Writing Texas - Ashley Christin


My second Writing Texas guest blog post features Texan author Ashley Christin! 


When you hear the word Texas, you probably also think the word, pride. I’m Texas proud with a dripping southern accent to prove it. I’ve lived in this great state my whole life and still, at twenty-nine, I couldn’t see myself living anywhere else. Maybe that’s why all of my books and WIP are based in Texas. They say to write what you know, and I know Texas.

            The series that I currently have out features two BMX riding brothers, who attend college in Texas. I never thought of placing them in another state.  Texas is full of culture and many different kinds of people – so I knew my Taylor boys would fit right in. The X-games, a pro-sport competition has been held in Texas for the last few years in Austin, so then, it made even more sense for me to set the scene.

            From the windy, flat plains of Lubbock, to the rolling hills in Hill Country – Texas has a lot to offer a creative mind wanting to spin a tale. I write about Texas simply because I think it’s the best place to live on earth. Maybe it’s because I’ve never lived in another state, but even if I moved – you can’t take Texas out of the girl.

Want to keep up with my ramblings and shenanigans? Follow me on social media! I have a new release that I co-wrote with another Texas author, RD BERG that releases October 20th! You can find all the information below.

Insta: @ashleychristinauthor
Twitter: @ashleychristin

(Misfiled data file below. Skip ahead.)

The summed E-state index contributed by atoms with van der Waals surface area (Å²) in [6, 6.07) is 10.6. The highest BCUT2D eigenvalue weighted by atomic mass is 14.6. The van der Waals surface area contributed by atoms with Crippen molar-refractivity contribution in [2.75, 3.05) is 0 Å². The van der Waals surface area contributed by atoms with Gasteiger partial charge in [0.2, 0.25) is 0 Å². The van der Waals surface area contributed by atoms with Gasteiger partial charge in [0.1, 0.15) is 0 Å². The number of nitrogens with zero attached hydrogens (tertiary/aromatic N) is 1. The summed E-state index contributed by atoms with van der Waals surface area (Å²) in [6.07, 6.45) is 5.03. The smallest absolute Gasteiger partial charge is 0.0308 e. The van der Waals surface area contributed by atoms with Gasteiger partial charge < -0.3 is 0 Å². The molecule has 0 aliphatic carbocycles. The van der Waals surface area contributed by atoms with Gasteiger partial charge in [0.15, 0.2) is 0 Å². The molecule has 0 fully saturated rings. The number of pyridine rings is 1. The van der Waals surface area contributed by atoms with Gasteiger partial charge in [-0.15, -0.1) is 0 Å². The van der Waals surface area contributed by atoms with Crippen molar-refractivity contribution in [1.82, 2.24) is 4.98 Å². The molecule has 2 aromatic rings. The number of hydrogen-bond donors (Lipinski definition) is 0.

Monday, September 19, 2016

#Historical Chapter One- Loving the Enemy

I've mentioned a time or two that I'm working on a historical series that correlates with the ghosts in my Book B!tches series.  They are unedited, although their draft form is pretty complete.  Please leave a comment or contact me at anneconleyauthor@gmail.com with thoughts.  I will post one chapter a week.  I hope you enjoy!







Chapter one
June 12, 1865

Emily felt the change in the air before she saw the dust rising on the road.  She’d woken up with an itchy feeling of anticipation she couldn’t explain. So, while unexpected, the plume of dust on the road leading up to her house didn’t exactly surprise her.  As she pumped water from the well in the yard for wash day, her hands worked faster, trying to fill the bucket as her eyes scanned the horizon.  It wasn’t the tall, billowing plume of a wagon or horses, but it was larger than the plume Mr. Stein had made yesterday.  Which meant it was more than one person, most likely on foot.